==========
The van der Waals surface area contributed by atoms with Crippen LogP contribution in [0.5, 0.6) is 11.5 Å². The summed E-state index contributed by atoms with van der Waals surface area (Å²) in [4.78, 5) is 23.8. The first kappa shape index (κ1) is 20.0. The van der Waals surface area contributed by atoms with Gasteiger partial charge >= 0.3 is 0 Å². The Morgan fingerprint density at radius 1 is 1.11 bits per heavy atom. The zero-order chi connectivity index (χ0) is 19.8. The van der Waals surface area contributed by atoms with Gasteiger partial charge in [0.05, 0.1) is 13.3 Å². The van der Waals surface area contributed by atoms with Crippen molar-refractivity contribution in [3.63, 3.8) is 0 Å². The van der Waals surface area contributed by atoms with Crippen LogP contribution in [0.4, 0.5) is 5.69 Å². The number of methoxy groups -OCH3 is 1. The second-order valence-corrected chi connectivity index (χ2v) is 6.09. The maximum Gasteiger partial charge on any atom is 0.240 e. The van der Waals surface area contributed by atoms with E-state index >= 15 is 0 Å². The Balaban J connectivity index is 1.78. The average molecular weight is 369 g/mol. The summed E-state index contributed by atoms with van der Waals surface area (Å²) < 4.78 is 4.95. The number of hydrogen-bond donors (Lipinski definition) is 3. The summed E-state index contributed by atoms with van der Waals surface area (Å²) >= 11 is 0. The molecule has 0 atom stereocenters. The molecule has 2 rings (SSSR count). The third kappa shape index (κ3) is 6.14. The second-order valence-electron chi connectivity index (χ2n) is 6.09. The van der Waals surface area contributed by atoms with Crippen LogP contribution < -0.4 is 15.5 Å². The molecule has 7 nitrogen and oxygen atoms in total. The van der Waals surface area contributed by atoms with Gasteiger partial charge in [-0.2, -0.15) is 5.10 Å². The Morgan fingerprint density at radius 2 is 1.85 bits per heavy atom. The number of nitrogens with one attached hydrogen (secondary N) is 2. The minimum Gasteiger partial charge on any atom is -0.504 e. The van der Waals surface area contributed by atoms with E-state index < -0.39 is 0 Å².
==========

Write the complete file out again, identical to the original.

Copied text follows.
The van der Waals surface area contributed by atoms with Crippen LogP contribution in [0.5, 0.6) is 11.5 Å². The summed E-state index contributed by atoms with van der Waals surface area (Å²) in [4.78, 5) is 23.8. The first kappa shape index (κ1) is 20.0. The van der Waals surface area contributed by atoms with Gasteiger partial charge >= 0.3 is 0 Å². The Morgan fingerprint density at radius 1 is 1.11 bits per heavy atom. The zero-order chi connectivity index (χ0) is 19.8. The van der Waals surface area contributed by atoms with Gasteiger partial charge in [0.05, 0.1) is 13.3 Å². The van der Waals surface area contributed by atoms with Crippen molar-refractivity contribution in [3.63, 3.8) is 0 Å². The van der Waals surface area contributed by atoms with Crippen LogP contribution in [0.4, 0.5) is 5.69 Å². The number of methoxy groups -OCH3 is 1. The second-order valence-corrected chi connectivity index (χ2v) is 6.09. The maximum Gasteiger partial charge on any atom is 0.240 e. The van der Waals surface area contributed by atoms with E-state index >= 15 is 0 Å². The Balaban J connectivity index is 1.78. The average molecular weight is 369 g/mol. The summed E-state index contributed by atoms with van der Waals surface area (Å²) < 4.78 is 4.95. The number of hydrogen-bond donors (Lipinski definition) is 3. The summed E-state index contributed by atoms with van der Waals surface area (Å²) >= 11 is 0. The molecule has 0 atom stereocenters. The molecule has 2 rings (SSSR count). The third kappa shape index (κ3) is 6.14. The second-order valence-electron chi connectivity index (χ2n) is 6.09. The van der Waals surface area contributed by atoms with Crippen LogP contribution < -0.4 is 15.5 Å². The molecule has 7 nitrogen and oxygen atoms in total. The van der Waals surface area contributed by atoms with Gasteiger partial charge in [-0.2, -0.15) is 5.10 Å². The Morgan fingerprint density at radius 2 is 1.85 bits per heavy atom. The number of nitrogens with one attached hydrogen (secondary N) is 2. The minimum Gasteiger partial charge on any atom is -0.504 e. The van der Waals surface area contributed by atoms with E-state index < -0.39 is 0 Å².